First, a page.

PoS - Proceedings of Science
Volume 358 - 36th International Cosmic Ray Conference (ICRC2019) - SH - Solar & Heliospheric
Cosmic-ray variability on the multi-millennial time scale: A new multi-proxy reconstruction
I. Usoskin*, C.J. Wu, N. Krivova, S.K. Solanki, G. Kovaltsov, M. Baroni and E. Bard
Full text: pdf
Pre-published on: July 22, 2019
Published on: July 02, 2021
On the time scale of up to millennia the flux of cosmic rays outside the Heliosphere can be assumed roughly constant, and the cosmic-ray variability observed near Earth is driven by solar magnetic activity. Thus, using data on cosmogenic isotopes measured in natural terrestrial archives, past solar activity can be reconstructed. The most important cosmogenic isotopes are radiocarbon 14C and beryllium 10Be. However, because of the diversity of the proxy archives, it is difficult to build a homogeneous reconstruction, and previous studies showed inconsistencies with each other. Here we report a new consistent multi-proxy reconstruction of the cosmic-ray variability over the Holocene (last 9000 years), using all available long-span datasets of 10Be and 14C in terrestrial archives (six 10Be series of different ice cores from Greenland and Antarctica, as well as the global 14C production series). We have applied a new method, based on a Bayesian approach, which yields the most probable values of the solar modulation as well as straightforward estimates of the related uncertainties. The final reconstruction indicates the presence of a slow 6 – 7 millennia 'wave' in the long-term evolution of solar activity, with lows at ca. 5500 BC and 1000 AD. Two distinct components of solar activity were confirmed: the main component, corresponding to the "normal" moderate level, and a component corresponding to grand minima. A possible existence of a component representing grand maxima cannot be separated from the main component in a statistically significant manner.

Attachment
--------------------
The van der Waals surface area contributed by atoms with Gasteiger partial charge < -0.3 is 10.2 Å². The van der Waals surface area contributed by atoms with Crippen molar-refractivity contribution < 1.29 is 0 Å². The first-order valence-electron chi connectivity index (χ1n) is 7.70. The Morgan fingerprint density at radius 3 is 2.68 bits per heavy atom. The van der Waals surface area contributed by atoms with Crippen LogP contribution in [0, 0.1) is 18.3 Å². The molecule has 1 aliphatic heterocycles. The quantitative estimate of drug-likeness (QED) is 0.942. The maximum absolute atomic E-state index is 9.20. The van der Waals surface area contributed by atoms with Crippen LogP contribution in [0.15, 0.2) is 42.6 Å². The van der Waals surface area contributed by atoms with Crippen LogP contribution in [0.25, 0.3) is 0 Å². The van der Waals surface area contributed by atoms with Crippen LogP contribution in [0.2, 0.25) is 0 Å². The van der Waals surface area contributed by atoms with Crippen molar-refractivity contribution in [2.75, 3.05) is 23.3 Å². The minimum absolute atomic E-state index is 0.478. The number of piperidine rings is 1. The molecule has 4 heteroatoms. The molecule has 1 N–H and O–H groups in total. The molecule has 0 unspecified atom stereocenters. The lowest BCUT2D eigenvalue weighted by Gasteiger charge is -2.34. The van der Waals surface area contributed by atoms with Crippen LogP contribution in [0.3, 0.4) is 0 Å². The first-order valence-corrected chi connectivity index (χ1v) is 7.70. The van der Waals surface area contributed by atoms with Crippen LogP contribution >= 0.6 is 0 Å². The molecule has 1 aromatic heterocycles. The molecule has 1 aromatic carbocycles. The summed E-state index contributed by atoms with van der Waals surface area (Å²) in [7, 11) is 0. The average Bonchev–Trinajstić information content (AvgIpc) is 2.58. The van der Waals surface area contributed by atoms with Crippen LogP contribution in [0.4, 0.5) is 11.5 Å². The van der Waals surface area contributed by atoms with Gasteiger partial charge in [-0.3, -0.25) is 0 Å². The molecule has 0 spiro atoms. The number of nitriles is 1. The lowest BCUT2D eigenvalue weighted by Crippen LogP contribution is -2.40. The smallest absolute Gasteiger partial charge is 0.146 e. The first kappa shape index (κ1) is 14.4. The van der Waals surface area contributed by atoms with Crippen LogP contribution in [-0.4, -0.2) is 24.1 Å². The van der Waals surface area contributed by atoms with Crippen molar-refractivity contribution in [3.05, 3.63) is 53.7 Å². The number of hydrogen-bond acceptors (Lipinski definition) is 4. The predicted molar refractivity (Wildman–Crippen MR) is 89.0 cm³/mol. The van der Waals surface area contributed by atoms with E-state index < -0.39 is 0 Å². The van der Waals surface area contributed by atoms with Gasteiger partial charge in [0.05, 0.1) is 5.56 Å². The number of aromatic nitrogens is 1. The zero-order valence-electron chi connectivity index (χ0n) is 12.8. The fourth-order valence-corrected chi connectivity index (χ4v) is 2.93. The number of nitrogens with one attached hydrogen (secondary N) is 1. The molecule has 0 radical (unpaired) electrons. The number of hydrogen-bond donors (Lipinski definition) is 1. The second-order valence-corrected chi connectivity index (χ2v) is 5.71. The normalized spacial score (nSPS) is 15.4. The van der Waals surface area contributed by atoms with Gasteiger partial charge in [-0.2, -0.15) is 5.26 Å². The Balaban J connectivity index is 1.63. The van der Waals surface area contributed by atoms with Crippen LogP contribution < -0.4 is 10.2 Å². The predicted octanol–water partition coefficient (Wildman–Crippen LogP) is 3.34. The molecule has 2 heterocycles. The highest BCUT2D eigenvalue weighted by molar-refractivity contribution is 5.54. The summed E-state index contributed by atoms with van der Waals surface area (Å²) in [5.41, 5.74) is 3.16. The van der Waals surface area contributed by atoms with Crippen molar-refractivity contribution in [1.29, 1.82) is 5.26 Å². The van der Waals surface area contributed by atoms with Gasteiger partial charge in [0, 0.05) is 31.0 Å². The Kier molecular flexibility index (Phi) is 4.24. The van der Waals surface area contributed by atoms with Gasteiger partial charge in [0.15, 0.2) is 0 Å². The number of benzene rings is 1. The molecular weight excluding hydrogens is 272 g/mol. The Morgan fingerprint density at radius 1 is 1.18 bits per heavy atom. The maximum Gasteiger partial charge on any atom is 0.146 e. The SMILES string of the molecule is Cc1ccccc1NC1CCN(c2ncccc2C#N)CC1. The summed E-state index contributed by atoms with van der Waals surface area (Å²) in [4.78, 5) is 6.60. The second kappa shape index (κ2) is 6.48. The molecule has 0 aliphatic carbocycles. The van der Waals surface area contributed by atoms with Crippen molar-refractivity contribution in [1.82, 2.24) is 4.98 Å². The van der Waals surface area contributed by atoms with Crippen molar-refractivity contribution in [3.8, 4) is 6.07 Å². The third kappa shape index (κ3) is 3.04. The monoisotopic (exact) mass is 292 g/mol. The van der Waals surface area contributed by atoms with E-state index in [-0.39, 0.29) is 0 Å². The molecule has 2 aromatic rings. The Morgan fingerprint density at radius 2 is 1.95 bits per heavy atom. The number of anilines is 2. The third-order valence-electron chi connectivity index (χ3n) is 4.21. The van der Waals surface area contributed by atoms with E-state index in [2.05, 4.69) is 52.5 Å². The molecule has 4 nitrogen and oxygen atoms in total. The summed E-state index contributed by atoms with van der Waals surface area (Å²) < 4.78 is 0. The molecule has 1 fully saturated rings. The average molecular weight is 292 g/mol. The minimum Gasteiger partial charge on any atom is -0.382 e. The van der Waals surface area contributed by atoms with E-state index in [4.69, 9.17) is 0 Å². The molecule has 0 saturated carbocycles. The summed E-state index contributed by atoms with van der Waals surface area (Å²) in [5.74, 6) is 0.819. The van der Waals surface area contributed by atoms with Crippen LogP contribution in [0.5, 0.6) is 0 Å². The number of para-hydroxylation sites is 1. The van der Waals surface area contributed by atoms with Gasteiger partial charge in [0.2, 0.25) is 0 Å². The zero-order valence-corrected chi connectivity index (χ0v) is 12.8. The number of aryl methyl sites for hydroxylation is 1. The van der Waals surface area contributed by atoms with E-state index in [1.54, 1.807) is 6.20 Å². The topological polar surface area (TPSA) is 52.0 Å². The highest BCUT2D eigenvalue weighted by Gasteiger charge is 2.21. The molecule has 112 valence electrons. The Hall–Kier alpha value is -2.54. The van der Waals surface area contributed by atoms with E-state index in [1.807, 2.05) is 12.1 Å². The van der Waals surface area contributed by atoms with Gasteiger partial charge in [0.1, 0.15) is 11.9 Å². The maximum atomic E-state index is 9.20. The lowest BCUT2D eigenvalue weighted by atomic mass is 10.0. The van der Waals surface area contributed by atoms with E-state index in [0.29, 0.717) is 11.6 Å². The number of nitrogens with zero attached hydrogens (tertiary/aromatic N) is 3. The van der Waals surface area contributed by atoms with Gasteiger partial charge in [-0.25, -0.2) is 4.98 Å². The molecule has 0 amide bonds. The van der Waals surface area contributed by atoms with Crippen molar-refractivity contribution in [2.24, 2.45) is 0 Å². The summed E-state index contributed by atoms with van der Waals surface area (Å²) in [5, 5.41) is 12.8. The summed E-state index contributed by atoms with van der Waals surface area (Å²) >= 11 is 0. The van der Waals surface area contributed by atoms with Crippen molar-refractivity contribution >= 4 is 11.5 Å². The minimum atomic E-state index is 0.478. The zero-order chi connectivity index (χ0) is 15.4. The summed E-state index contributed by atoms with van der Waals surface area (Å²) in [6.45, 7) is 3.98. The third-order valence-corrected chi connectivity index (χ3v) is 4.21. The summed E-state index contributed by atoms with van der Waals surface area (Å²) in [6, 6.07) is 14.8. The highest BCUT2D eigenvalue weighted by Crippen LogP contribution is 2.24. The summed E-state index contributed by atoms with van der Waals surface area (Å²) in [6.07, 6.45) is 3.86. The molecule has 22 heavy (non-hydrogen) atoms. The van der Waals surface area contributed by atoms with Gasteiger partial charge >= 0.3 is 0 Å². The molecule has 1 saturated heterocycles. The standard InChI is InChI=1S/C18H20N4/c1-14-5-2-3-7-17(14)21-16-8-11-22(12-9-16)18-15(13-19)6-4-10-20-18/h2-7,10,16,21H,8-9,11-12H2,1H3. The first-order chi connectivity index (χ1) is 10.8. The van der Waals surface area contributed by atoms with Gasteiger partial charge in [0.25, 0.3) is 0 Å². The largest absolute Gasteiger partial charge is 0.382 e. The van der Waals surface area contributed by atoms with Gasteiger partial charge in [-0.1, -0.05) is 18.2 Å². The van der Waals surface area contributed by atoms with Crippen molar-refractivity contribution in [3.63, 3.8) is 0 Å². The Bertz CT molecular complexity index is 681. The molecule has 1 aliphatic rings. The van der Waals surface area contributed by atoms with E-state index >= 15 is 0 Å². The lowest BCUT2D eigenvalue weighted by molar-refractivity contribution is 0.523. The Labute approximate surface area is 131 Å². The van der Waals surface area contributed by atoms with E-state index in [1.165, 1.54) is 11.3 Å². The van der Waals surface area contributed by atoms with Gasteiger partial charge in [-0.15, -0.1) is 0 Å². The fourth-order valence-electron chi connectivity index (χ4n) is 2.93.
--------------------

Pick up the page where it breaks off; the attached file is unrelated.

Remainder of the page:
DOI: https://doi.org/10.22323/1.358.1164
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